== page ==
Born and brought up in a happily bohemian, artistic family in Perth, Australia, Libby Davy transitioned from being a consultant in stakeholder relations in her early 20s to her current life as a mother and community artist in Brighton, UK. On the way she’s learned a great deal through personal experience about love, death and healing which has birthed her latest project called Metta Eggs; a novel way to let people know how much they are loved and appreciated at key moments in their lives, which is one of the core messages of the Hoffman Process.
Finding Out What Really Matters….
‘I first came across the Hoffman Process in October 2009 when my husband Graeme did it. As soon as he got home after the course it was obvious that he’d made a massive leap forward. It was as though he’d done 2 years counselling in a week. He’d dropped the stories and projections that had caused issues in our relationship and we were able to be together as a couple in a much more authentic, loving way. He’d also formed some wonderful friendships on the course which are still flourishing today.
We spent the Christmas that followed in Australia and whilst I was there I realised that there were still childhood events and family patterns that I wanted to integrate too; patterns that I didn’t want to pass on to our daughter, so I called and signed up to the Process myself.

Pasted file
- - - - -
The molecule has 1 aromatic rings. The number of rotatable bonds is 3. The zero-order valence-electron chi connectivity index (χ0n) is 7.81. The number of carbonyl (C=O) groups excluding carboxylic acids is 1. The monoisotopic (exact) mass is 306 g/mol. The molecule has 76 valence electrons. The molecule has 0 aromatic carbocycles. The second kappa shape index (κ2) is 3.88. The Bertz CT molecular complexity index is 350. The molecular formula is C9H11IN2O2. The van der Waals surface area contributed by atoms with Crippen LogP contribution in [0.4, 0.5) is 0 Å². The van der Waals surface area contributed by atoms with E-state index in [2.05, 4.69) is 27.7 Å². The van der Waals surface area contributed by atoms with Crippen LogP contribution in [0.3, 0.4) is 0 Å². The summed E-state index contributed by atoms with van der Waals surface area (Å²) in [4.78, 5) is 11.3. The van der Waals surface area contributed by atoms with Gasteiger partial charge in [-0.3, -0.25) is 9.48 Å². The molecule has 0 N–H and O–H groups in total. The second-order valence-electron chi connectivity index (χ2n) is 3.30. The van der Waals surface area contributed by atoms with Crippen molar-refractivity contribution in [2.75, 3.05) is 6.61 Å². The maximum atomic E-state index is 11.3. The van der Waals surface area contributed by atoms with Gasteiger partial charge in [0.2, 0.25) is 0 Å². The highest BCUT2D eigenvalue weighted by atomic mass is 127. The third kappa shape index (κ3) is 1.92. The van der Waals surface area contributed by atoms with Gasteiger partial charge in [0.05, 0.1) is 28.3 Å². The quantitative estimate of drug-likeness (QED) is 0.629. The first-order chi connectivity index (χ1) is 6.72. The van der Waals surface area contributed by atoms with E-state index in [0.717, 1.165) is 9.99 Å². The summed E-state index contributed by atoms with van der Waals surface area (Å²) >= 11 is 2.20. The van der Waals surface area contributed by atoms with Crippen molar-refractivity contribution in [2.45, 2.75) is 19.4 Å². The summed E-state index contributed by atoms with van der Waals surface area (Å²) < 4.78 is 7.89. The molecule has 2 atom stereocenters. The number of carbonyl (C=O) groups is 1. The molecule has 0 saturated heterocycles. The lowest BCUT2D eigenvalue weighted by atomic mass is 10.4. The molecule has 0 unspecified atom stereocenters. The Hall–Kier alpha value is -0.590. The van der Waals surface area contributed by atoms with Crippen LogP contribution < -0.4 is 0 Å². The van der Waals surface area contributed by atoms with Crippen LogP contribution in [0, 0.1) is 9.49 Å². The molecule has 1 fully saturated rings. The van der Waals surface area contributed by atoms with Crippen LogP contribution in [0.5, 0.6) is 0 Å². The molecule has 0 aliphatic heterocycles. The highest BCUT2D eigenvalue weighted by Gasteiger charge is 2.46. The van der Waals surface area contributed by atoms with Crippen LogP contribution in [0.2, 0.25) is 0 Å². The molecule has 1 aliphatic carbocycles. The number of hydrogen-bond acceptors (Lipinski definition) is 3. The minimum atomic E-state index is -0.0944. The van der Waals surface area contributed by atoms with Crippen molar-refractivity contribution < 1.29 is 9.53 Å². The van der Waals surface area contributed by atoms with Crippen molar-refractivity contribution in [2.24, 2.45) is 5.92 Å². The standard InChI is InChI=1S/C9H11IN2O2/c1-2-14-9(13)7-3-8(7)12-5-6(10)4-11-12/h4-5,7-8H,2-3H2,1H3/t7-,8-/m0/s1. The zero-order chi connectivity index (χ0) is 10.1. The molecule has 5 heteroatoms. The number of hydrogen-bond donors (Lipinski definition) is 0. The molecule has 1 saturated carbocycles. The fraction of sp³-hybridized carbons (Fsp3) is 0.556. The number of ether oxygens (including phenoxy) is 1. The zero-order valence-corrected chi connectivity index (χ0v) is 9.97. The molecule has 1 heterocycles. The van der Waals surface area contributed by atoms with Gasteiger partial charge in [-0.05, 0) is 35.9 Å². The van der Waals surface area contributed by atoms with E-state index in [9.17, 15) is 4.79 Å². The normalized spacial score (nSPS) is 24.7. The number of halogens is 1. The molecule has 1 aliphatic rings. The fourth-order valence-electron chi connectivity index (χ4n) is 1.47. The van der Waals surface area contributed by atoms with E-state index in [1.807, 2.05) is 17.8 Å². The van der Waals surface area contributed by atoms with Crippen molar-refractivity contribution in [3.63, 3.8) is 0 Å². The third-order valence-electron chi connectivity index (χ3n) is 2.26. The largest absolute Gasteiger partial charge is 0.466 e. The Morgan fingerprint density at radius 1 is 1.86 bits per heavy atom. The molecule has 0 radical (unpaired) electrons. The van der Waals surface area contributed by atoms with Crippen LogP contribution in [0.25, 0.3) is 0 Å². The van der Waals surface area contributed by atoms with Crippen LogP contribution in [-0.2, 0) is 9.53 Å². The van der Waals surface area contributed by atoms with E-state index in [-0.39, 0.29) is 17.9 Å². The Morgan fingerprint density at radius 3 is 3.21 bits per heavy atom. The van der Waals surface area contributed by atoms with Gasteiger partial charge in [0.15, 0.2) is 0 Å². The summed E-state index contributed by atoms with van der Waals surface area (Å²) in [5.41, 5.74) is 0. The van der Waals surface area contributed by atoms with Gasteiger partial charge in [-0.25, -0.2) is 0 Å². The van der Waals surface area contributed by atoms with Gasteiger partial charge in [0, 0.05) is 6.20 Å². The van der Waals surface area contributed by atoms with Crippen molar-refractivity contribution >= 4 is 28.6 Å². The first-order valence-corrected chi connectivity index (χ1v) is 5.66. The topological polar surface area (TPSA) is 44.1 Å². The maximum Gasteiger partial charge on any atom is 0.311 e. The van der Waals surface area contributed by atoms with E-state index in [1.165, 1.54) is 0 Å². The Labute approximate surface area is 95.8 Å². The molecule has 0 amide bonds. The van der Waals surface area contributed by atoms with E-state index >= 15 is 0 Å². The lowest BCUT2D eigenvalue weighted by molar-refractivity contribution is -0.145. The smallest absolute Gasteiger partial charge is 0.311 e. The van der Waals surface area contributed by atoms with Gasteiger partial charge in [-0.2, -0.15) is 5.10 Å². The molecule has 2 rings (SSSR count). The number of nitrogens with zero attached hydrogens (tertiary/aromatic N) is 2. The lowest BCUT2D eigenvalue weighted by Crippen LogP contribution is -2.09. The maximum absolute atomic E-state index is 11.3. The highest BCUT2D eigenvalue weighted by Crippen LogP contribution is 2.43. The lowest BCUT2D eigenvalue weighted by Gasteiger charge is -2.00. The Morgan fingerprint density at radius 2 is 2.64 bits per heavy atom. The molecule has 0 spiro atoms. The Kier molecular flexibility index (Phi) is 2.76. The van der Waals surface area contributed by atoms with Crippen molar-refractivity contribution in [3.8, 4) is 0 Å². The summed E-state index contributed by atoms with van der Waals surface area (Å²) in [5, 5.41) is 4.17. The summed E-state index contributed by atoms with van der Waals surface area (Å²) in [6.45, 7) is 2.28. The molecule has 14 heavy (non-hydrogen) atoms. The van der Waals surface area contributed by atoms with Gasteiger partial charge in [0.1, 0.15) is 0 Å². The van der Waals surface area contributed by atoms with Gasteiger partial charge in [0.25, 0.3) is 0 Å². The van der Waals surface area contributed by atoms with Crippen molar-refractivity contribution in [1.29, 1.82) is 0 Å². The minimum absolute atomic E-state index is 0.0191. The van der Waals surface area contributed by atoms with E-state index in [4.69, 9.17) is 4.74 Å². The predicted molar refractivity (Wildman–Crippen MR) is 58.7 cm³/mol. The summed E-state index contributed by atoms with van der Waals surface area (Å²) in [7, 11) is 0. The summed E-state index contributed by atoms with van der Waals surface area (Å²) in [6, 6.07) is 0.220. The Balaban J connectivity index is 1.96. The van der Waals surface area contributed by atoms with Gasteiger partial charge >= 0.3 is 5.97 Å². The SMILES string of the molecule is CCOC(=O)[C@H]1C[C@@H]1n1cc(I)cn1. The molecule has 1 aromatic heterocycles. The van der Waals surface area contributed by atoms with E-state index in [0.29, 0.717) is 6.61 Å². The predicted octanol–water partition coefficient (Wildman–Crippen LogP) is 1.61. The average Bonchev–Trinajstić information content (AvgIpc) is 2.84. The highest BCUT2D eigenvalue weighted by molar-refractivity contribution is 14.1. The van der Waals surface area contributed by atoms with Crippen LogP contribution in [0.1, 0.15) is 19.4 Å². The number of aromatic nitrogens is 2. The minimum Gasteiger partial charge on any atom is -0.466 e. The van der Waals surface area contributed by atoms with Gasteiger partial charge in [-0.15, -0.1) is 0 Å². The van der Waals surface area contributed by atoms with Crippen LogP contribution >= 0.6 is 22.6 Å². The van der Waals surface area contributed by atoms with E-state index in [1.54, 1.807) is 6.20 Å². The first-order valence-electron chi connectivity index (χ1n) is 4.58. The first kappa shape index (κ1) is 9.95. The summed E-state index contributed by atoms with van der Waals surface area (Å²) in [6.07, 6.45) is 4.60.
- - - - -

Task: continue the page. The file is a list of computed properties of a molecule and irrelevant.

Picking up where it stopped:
Only 3 days after arriving back in the UK after Christmas my brother Gus called to tell me: “Mum’s really, really sick. She’s got tumours right through her abdomen.” Then he started to cry. I was on the next plane out of Gatwick and with our Mum – Jen – Nanny – within 24 hours. Over the next eight precious and profound weeks, I experienced mum in an entirely new way, and became very clear, yet again, about what truly mattered in life, and especially, at the end of life. “Love one another, it is as simple and as difficult as that,” said the renowned Australian poet Michael Leunig. We were lucky we had time to say what we meant to each other, and to touch on forgiveness. Mum spoke to all the people that mattered in her life, enjoyed herself immensely, settled her affairs and began to let go. Eight weeks later she passed.
Self-development? Seen it – Done It – Bought the CD!
I had, of course, postponed doing the Process. The enrolment team advised me to wait at least 6 months after such a major bereavement, so I finally showed up at the course in October 2010. I was in tears of awe at the end of that week – at the people in the room, teachers and participants alike, and for the Process itself. I’m even considering training as a Process teacher when my daughter is older (if they will have me!)
Before I went in, I‘d already done things like the Landmark Forum, Imago, meditation retreats, counselling and other personal and spiritual growth work. So I was pretty hard to “impress” if you like. Sort of been-there-done-that. But it reached me in ways I had only dreamed of. The fact that it includes the spiritual aspect of life makes it far more holistic, unlike the Forum for example. Yet there is no prescribed way for you to experience that, we each had our own sense of it.